The author discusses the benefits and problems of publishing local language translations alongside national language in a diglot format. Taking the example of the language he worked with, Glover explains the reason they decided to publish the New Testament as a diglot edition: to increase the acceptability and usefulness of the translation. He also mentions several disadvantages, such as increased costs and publication time, which in this specific situation were thought to be outweighed by the benefits. [more...]
Then I asked them if they would prefer a diglot … even if the cost were double. They all answered yes.
Titrud presents substantial reasons why the Caluyanun New Testament of the Philippines was published as a diglot with a language of wider communication, Tagalog, and how the publication has been received. He encourages fellow Bible translators to consider the option of publishing Scriptures for minority language groups in a diglot form, believing the Caluyanun situation is not unique. [more...]
Not only do we not know about the state of Scripture Use in our projects, we often don’t even know how many New Testaments or Bibles have been sold.
In an effort to define progress and success in Scripture Use, Hill proposes both national and project level goals. She then addresses the specifics on how to carry them out in an effective and sensitive manner. An appendix containing a survey of questions to the point is offered. [more...]
When selling the NT or a Bible it helps to give with it something to encourage people to read portions each day. This might be a reading card for a year published by the Scripture Union (they have a special NT only one), or it could be a series of reading suggested by the local churches. Another popular possibility is a sheet of references dealing with specific problems, rather like the list found in a Gideon’s Bible.
In this article, Margaret Hill describes things you can do before, during and after a dedication event to promote Scripture engagement and use. These include competitions for choirs, Bible reading during the ceremony, providing how-to-read-the-Bible guides, promoting audio materials and running Scripture Use seminars. [more...]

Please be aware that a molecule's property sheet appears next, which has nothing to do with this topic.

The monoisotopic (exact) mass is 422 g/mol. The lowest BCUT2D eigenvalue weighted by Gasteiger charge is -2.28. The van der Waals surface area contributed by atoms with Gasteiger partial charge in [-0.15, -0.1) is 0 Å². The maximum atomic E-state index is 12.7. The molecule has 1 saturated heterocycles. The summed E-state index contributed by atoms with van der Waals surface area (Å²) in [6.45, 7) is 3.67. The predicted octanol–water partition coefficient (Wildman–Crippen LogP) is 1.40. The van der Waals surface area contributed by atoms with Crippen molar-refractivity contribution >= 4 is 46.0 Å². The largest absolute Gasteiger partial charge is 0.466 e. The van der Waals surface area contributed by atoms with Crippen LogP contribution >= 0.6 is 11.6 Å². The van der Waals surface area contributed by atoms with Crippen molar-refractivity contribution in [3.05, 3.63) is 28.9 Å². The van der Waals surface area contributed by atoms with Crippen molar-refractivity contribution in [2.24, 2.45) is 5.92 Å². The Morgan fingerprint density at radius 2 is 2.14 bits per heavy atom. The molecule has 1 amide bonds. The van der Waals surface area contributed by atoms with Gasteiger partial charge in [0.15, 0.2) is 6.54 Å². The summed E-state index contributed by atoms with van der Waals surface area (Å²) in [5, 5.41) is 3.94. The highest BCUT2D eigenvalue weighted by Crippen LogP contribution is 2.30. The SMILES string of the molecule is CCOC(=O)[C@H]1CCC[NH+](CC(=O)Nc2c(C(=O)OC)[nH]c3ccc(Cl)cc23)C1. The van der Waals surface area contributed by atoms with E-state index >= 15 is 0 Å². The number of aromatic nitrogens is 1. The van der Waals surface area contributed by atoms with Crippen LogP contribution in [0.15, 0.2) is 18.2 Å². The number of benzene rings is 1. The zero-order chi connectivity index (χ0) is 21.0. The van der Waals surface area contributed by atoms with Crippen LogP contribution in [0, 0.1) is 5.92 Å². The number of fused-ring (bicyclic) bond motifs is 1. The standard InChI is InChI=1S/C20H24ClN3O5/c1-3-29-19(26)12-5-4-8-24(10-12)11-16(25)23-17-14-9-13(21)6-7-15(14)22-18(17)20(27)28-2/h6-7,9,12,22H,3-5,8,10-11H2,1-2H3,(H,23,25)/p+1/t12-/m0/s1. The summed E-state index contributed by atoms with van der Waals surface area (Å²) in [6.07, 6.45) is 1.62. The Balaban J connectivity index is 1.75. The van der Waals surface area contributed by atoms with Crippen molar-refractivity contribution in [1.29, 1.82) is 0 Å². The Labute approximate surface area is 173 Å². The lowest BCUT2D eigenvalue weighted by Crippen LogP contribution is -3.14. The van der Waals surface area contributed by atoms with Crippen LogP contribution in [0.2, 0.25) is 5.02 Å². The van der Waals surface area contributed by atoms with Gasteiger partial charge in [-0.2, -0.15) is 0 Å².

"If the food is ready and the people are hungry,
don’t put it in the freezer and tell them to come back later."
The title of this article sprang from a discussion we had during a training course for Scripture Engagement practitioners in Yaoundé, Cameroon. From their experience of working with Bible translation teams across francophone Africa, the participants knew that it could take a very long time before completed portions (such as individual Bible books) got from the translator’s desk and into the hands of the people. The ‘food’ would be ‘put in the freezer’ waiting for the day when it would finally be served to those hungry to receive it.
So why does this happen? If the people are hungry for God’s Word in their own language, why would a translation team take this spiritual food and store it away in the freezer for another day? What is causing the delay? Isn’t there something we can do to reduce the time from translation desk to Scripture engagement? [more...]
Back issues of InterLit magazine (2002-06) from Cook Communication Ministries International. In 2007, InterLit was replaced by the online magazine Cook Partners.
Every issue of InterLit shows God active in Christian publishing around the world, and includes:
- thought-provoking articles on international issues
- publishing news from around the world
- practical advice on writing, editing, design and production
- sales and distribution ideas
- outstanding international authors